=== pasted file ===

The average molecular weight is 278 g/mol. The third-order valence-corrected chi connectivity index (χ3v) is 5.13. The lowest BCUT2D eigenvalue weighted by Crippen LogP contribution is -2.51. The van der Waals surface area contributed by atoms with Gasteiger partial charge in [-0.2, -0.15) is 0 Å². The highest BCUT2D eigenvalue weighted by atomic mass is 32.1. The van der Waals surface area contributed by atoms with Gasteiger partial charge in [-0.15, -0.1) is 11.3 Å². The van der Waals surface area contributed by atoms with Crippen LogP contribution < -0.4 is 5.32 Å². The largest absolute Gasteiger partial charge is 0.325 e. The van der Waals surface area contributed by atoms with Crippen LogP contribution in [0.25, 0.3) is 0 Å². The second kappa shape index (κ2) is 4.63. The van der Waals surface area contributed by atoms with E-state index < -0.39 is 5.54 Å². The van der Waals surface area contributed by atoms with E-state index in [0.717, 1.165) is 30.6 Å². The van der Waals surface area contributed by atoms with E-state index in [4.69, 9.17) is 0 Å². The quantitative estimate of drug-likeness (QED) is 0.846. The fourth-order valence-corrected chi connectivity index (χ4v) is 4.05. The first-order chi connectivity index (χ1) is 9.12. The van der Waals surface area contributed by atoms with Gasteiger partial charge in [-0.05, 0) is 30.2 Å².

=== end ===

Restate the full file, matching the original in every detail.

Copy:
The average molecular weight is 278 g/mol. The third-order valence-corrected chi connectivity index (χ3v) is 5.13. The lowest BCUT2D eigenvalue weighted by Crippen LogP contribution is -2.51. The van der Waals surface area contributed by atoms with Gasteiger partial charge in [-0.2, -0.15) is 0 Å². The highest BCUT2D eigenvalue weighted by atomic mass is 32.1. The van der Waals surface area contributed by atoms with Gasteiger partial charge in [-0.15, -0.1) is 11.3 Å². The van der Waals surface area contributed by atoms with Crippen LogP contribution < -0.4 is 5.32 Å². The largest absolute Gasteiger partial charge is 0.325 e. The van der Waals surface area contributed by atoms with Crippen LogP contribution in [0.25, 0.3) is 0 Å². The second kappa shape index (κ2) is 4.63. The van der Waals surface area contributed by atoms with E-state index < -0.39 is 5.54 Å². The van der Waals surface area contributed by atoms with E-state index in [0.717, 1.165) is 30.6 Å². The van der Waals surface area contributed by atoms with E-state index in [4.69, 9.17) is 0 Å². The quantitative estimate of drug-likeness (QED) is 0.846. The fourth-order valence-corrected chi connectivity index (χ4v) is 4.05. The first-order chi connectivity index (χ1) is 9.12. The van der Waals surface area contributed by atoms with Gasteiger partial charge in [-0.05, 0) is 30.2 Å².